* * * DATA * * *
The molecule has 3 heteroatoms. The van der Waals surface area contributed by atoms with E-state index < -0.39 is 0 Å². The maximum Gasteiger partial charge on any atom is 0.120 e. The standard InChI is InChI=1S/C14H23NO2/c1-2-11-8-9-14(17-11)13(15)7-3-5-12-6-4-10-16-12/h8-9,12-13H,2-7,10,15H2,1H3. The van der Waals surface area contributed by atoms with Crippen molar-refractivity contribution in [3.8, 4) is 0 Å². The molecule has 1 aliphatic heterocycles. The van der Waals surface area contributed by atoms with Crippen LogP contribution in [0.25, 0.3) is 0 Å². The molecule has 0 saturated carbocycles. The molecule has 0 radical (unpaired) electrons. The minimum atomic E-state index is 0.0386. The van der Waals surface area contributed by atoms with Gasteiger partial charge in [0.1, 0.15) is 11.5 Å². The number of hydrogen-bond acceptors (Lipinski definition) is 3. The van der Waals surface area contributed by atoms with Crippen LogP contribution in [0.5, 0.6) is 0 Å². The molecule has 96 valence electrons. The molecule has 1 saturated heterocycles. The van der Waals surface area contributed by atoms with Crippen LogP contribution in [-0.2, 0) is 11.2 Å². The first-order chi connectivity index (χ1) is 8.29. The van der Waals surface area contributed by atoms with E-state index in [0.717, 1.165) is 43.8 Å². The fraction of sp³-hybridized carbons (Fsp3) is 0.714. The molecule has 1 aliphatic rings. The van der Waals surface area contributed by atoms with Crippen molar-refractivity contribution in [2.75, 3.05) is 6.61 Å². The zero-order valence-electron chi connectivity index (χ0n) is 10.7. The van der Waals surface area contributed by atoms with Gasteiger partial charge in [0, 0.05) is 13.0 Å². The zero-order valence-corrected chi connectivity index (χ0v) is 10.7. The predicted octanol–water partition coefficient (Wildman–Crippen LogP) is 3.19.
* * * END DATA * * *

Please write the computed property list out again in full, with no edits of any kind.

The molecule has 3 heteroatoms. The van der Waals surface area contributed by atoms with E-state index < -0.39 is 0 Å². The maximum Gasteiger partial charge on any atom is 0.120 e. The standard InChI is InChI=1S/C14H23NO2/c1-2-11-8-9-14(17-11)13(15)7-3-5-12-6-4-10-16-12/h8-9,12-13H,2-7,10,15H2,1H3. The van der Waals surface area contributed by atoms with Crippen molar-refractivity contribution in [3.8, 4) is 0 Å². The molecule has 1 aliphatic heterocycles. The van der Waals surface area contributed by atoms with Crippen LogP contribution in [0.25, 0.3) is 0 Å². The molecule has 0 saturated carbocycles. The molecule has 0 radical (unpaired) electrons. The minimum atomic E-state index is 0.0386. The van der Waals surface area contributed by atoms with Gasteiger partial charge in [0.1, 0.15) is 11.5 Å². The number of hydrogen-bond acceptors (Lipinski definition) is 3. The van der Waals surface area contributed by atoms with Crippen LogP contribution in [0.5, 0.6) is 0 Å². The molecule has 96 valence electrons. The molecule has 1 saturated heterocycles. The van der Waals surface area contributed by atoms with Crippen LogP contribution in [-0.2, 0) is 11.2 Å². The first-order chi connectivity index (χ1) is 8.29. The van der Waals surface area contributed by atoms with E-state index in [0.717, 1.165) is 43.8 Å². The fraction of sp³-hybridized carbons (Fsp3) is 0.714. The molecule has 1 aliphatic rings. The van der Waals surface area contributed by atoms with Crippen molar-refractivity contribution in [2.75, 3.05) is 6.61 Å². The zero-order valence-electron chi connectivity index (χ0n) is 10.7. The van der Waals surface area contributed by atoms with Gasteiger partial charge in [0, 0.05) is 13.0 Å². The zero-order valence-corrected chi connectivity index (χ0v) is 10.7. The predicted octanol–water partition coefficient (Wildman–Crippen LogP) is 3.19.